Homeland Security & Defense

 
  •  Work Group 2 - Assessing the Evolving Relationship of the National Guard to Other Components of Domestic Crisis Response

    Work Group 2 - Assessing the Evolving Relationship of the National Guard to Other Components of Domestic Crisis Response

    Work Group 2 - Assessing the Evolving Relationship of the National Guard to Other Components of Domestic Crisis Response Dennis M Murphy Issue Paper by the US Army War College, Center for Strategic Leadership "The new National Strategy for Homeland Security, the Commission on the National Guard and Reserves, the National Defense Authorization Act of 2008, Homeland Security Presidential Directive 8, Annex 1, and a host of other initiatives have signaled what could result in significant changes in the roles played by the Reserve Component in domestic preparedness, response and recovery operations. The National Guard Bureau (NGB) in particular may be postured to take on expanded responsibilities in these areas as its Chief assumes a new status as an advisor to the Secretary of Defense."
    • Published On: 7/15/2008
  •  Work Group 3 - The New Criticality of the National Guard Bureau

    Work Group 3 - The New Criticality of the National Guard Bureau

    Work Group 3 - The New Criticality of the National Guard Bureau Prof Bert B Tussing Issue Paper by the US Army War College, Center for Strategic Leadership "On 28 & 29 May 2008, the United States Army War College conducted the 7th annual Reserve Component Symposium at the Center for Strategic Leadership at Carlisle Barracks, Pennsylvania. The series began in 2000, and is dedicated to examining issues of critical importance to the Services’ Reserve Component and the United States National Guard. Following 9/11, the preponderance of these symposiums have been devoted to issues surrounding the vital role of the Reserve Component in homeland security, homeland defense and civil support. The trend continued in this year’s forum, which was devoted to examining the evolving role of the Guard and Service reserves in support of civilian authorities. In the wake of studies, new legislative directives, and executive initiatives devoted to those ends, that role is undergoing remarkable change."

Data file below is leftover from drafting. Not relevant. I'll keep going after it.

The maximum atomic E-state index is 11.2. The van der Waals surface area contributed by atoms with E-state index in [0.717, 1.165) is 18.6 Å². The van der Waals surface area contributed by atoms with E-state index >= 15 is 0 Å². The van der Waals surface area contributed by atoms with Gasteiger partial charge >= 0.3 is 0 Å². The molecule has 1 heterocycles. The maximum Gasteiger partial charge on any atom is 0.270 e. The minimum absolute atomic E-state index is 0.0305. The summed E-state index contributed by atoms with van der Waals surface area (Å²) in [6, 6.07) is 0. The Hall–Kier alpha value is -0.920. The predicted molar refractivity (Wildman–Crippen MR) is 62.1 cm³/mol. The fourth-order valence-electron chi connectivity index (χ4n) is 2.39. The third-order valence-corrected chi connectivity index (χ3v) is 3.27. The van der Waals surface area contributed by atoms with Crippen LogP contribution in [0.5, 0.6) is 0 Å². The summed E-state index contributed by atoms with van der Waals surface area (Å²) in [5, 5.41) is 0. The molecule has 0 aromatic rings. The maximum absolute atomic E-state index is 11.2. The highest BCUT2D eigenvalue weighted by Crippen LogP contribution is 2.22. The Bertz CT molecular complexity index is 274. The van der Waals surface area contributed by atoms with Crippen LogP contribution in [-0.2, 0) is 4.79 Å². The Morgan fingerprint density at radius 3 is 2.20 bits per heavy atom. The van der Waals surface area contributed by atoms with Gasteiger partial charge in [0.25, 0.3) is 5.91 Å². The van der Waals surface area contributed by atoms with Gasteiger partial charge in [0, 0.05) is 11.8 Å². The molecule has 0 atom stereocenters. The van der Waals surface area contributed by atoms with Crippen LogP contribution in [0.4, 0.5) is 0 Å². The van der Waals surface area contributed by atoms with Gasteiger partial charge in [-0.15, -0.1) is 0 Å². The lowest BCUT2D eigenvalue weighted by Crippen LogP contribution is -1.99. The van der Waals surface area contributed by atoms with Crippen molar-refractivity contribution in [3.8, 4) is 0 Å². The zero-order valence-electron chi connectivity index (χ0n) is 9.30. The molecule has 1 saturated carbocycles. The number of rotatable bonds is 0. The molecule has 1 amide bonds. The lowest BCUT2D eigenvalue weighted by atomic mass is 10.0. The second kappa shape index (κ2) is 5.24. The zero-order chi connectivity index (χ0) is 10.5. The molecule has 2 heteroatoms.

• Published On: 7/15/2008
  •  2008 Key Strategic Issues List

    2008 Key Strategic Issues List

    2008 Key Strategic Issues List Antulio J. Echevarria II Document by the US Army War College, Strategic Studies Institute "The Key Strategic Issues List (KSIL) offers military and civilian researchers a ready reference of topics that are of particular interest to the Department of the Army and the Department of Defense. The KSIL performs a valuable service by linking the research community with major defense organizations which, in turn, seek to benefit from focused research. It thus forms a critical link in an ongoing research cycle. With the publication of the AY 2008-09 KSIL, the Strategic Studies Institute and the U.S. Army War College invite the research community to address any of the many strategic challenges identified herein. Further information regarding specific topics can be obtained by contacting SSI faculty or relevant KSIL sponsors."